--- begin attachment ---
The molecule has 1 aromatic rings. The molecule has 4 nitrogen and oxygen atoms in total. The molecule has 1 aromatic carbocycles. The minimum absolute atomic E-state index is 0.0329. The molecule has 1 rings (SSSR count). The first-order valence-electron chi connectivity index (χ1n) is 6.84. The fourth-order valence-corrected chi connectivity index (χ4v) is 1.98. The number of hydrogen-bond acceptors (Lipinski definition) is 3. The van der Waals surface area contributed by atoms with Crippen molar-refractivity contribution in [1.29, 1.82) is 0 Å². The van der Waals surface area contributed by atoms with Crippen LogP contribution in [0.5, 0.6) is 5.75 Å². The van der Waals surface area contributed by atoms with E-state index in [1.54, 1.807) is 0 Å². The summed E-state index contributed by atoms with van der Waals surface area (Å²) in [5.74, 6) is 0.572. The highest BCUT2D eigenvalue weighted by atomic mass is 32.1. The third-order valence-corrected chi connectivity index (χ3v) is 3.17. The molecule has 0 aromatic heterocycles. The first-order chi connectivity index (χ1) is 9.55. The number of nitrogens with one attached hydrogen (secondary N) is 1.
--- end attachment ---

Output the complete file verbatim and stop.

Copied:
The molecule has 1 aromatic rings. The molecule has 4 nitrogen and oxygen atoms in total. The molecule has 1 aromatic carbocycles. The minimum absolute atomic E-state index is 0.0329. The molecule has 1 rings (SSSR count). The first-order valence-electron chi connectivity index (χ1n) is 6.84. The fourth-order valence-corrected chi connectivity index (χ4v) is 1.98. The number of hydrogen-bond acceptors (Lipinski definition) is 3. The van der Waals surface area contributed by atoms with Crippen molar-refractivity contribution in [1.29, 1.82) is 0 Å². The van der Waals surface area contributed by atoms with Crippen LogP contribution in [0.5, 0.6) is 5.75 Å². The van der Waals surface area contributed by atoms with E-state index in [1.54, 1.807) is 0 Å². The summed E-state index contributed by atoms with van der Waals surface area (Å²) in [5.74, 6) is 0.572. The highest BCUT2D eigenvalue weighted by atomic mass is 32.1. The third-order valence-corrected chi connectivity index (χ3v) is 3.17. The molecule has 0 aromatic heterocycles. The first-order chi connectivity index (χ1) is 9.55. The number of nitrogens with one attached hydrogen (secondary N) is 1.